If you thought buying and selling a modern automobile seemed like a daunting task, then you should investigate the rating process when it comes to classic cars. Try not to let the appearance of that 1988 Chevrolet Camaro trick you into thinking that it functions perfectly. Even though it has a slick, smooth design, it may also have an array of irreversible mechanical problems underneath its hood. A prudent classic car shopper knows how to research the fair market value for a worthwhile automobile while avoiding the lemon that nobody wants. Reputable classic car publications have developed a price guide that rates a car's value based on six different categories, according to their conditions ranging from "pristine" to "clunker." In addition, many classic car owners join local associations that will help assist in educating beginners before making a down payment.
To appraise a car before selling or purchasing it, the car owner can determine what category it fits into by judging its condition on a scale of one to five, using five as the highest value. After assessing the values of each category, the car owner calculates the grand total of all twenty categories, and then compares the points to a one hundred point maximum.
Use the following chart for a basic category valuation to determine the car's fair market value:
- Category 1: Perfect shape. The car would earn 90 to 100 points.
- Category 2: Near perfect shape. The car would earn between 80 to 89 points.
- Category 3: Good shape. The car would earn between 70 and 79 points.
- Category 4: Average shape. The car would earn between 60 and 69 points.
- Category 5: Fair shape. The car would earn between 40 and 59 points.
- Category 6: Poor shape. The car would earn 39 points and under.
How to Rate the Exterior
- The appraiser should stand roughly 2 to 3 feet in front of each headlight and taillight. Inspect the side panels for bulges, waves, or other damages incurred as a result of incidents, road debris, or shoddy body repair.
- Examine the car's paint for blisters or signs of rust. Pay close attention to the wheel wells, rocker panels, and headlights.
- Obtain a sizable magnet and move it over the various body parts to check it for body filler, previous damage, and other signs of rusting.
- Closely examine the vehicle for uniform gaps around the doors, trunk, hood, and other inconspicuous parts of the body.
- Examine the doors for worn hinges. If the car door sags, then this is an indicator that the hinges need to be changed. In addition, look for signs of cracking around the weather seals, and other signs of aging, such as paint blisters.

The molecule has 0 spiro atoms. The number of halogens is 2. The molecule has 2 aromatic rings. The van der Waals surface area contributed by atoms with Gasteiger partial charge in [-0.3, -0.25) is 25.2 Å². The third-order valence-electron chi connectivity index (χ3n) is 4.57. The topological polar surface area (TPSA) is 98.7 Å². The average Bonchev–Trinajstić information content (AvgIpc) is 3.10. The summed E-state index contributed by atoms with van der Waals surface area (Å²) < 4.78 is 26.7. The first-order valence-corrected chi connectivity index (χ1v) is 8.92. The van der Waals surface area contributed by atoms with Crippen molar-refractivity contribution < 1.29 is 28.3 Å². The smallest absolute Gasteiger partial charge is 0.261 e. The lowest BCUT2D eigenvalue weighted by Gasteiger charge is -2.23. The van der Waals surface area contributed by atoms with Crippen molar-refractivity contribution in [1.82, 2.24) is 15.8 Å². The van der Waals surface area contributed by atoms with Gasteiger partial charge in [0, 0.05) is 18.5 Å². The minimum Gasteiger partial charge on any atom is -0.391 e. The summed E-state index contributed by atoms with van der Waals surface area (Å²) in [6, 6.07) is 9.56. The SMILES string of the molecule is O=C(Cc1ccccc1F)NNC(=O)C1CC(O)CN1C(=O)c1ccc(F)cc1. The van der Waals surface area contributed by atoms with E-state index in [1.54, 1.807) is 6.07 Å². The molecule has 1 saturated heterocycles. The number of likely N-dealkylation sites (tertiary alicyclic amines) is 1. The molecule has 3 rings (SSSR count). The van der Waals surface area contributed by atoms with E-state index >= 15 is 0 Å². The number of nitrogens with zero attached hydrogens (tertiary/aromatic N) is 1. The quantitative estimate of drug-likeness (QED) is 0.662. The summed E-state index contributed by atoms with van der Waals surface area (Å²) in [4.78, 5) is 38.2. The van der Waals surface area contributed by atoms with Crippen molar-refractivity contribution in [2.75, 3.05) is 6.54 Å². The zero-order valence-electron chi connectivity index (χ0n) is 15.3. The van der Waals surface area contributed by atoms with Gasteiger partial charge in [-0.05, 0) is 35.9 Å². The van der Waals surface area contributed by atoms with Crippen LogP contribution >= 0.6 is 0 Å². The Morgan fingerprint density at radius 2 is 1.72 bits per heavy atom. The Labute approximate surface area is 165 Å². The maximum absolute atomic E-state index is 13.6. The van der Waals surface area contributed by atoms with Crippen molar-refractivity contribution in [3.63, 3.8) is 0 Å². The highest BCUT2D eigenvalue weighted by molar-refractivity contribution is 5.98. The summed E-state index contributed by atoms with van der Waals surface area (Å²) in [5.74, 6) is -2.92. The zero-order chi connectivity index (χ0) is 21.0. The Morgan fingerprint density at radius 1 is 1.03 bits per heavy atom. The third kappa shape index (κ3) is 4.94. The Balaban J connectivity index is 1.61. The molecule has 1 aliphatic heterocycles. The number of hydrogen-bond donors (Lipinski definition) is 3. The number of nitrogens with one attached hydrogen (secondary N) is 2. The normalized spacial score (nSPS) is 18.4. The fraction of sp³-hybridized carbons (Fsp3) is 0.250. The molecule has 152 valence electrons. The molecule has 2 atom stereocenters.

Hood and Trunk
- Carefully examine the car's hood for any rippling, indentation, and rusting. Check the carpeting in the trunk, and around the wheel housings for rust. In addition, check the latches to the hood and trunk to ensure they are properly aligned.
- Closely look over the convertible tops to ensure that the original material remains. For instance, if the convertible was originally manufactured with canvas, vinyl, or any other type of material, then ensure that the top still has that same material. Be sure that the material has not become worn down, unstitched, or ripped. Check the convertible's raising mechanism, and ensure that it fits snugly in place.
- Examine the top of the vehicle for dents, scratches, or other signs of damage.
- Inspect the condition of vinyl covered metal-topped cars. Be sure to seal it tightly without ripping or damaging the material.
How to Rate the Paint, Glass, and Trim
- Check the car's paint to see if it reflects a high gloss, or if it has become dull. See if the finish has a smooth or rough texture. Examine closely for runs, cracks, and drips in the paint. Check a classic car resource guide to see if the car is painted in its original colour. Check the doors, inside of the hood, and trunk to see if the colour matches on the outside.
- Closely inspect all of the chrome plated trim pieces to see if the chrome has lost its shine, and whether the base metal has started to show. Check to see if the headlight and taillight housings have become poorly pitted. Keep in mind that pitting on die cast parts can not be easily repaired. Closely inspect the grill for existing damages and broken parts. In addition, check for missing and dented stainless steel paints on the body's side panels.